Discoid lupus erythematosus

Discoid lupus erythematosus

Chris Schach

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Key Points
* Also known as shin spots
* Affects 30 percent of those affected with diabetes
* characterized by light brown or reddish scaly patches
* Thought to result from trauma to the affected area

Diabetic dermopathy is also known as shin spots. As many as 30 percent of those affected with diabetes develop Diabetic Dermopathy, which is characterized by light brown or reddish, oval or round scaly patches. The patches occur most frequently on the shin. The same patches can occur in anyone, especially after an injury, but they most commonly affect those with diabetes. Even in diabetics, however, it is believed that Diabetic Dermopathy occurs in response to trauma involving heat, cold, or blunt objects.

Although the cause of Diabetic Dermopathy is not completely known, the causes are thought to be the same as those that cause foot ulcers in diabetics: Nerve damage or blood vessel complications. Diabetic Dermopathy is more likely to occur in older people, and especially those who have suffered from diabetes for one or two decades.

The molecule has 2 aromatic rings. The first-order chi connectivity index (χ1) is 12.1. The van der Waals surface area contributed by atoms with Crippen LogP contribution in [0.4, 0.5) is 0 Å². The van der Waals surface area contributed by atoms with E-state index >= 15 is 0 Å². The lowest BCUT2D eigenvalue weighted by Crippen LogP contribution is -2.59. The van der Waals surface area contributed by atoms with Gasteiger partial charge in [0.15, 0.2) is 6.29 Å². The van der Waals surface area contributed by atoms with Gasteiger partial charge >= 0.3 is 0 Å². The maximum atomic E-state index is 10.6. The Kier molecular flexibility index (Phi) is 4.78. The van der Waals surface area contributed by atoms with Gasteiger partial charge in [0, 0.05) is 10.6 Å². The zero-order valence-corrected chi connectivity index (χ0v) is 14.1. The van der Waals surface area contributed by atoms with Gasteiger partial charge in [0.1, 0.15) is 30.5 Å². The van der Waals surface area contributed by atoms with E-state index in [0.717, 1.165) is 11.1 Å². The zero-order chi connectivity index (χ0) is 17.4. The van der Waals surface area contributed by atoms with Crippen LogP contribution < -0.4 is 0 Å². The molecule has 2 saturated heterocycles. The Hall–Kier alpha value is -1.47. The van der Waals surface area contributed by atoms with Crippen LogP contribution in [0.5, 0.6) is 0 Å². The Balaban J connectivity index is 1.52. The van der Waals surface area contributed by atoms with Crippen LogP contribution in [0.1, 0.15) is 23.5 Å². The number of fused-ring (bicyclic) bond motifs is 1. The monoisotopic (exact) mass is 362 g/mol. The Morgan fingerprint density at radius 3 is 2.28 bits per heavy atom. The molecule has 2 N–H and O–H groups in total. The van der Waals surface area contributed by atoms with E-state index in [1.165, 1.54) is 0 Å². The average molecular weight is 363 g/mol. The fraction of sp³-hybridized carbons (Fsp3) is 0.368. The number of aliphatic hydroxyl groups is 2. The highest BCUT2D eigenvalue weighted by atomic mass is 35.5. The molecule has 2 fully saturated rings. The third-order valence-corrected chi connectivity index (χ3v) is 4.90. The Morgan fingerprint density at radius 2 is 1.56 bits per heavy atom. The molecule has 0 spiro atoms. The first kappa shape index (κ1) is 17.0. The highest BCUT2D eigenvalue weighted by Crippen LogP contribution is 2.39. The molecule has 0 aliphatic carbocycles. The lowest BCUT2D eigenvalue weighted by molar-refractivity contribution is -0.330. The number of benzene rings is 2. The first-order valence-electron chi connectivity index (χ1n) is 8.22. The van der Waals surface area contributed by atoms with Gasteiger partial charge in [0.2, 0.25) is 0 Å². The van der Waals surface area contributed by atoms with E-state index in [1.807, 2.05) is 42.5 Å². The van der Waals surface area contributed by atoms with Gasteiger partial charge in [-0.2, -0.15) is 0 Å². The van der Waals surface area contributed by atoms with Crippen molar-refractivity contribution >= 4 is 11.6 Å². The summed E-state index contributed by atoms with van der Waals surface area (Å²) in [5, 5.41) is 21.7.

A medical professional can inspect the skin and diagnose Diabetic Dermopathy based on these symptoms: lesions, most frequently on the shins (though, they can also be found on the thighs, forearms, foot, scalp, and trunk). The lesions are round or oval, reddish-brown, scaly, and frequently occur in both shins. If multiple lesions of this type occur, it’s likely associated with diabetes.

* No treatment necessary

Fortunately, the shin sports are harmless and require no treatment. They will often disappear after a few years. Improved blood glucose control can speed their disappearance.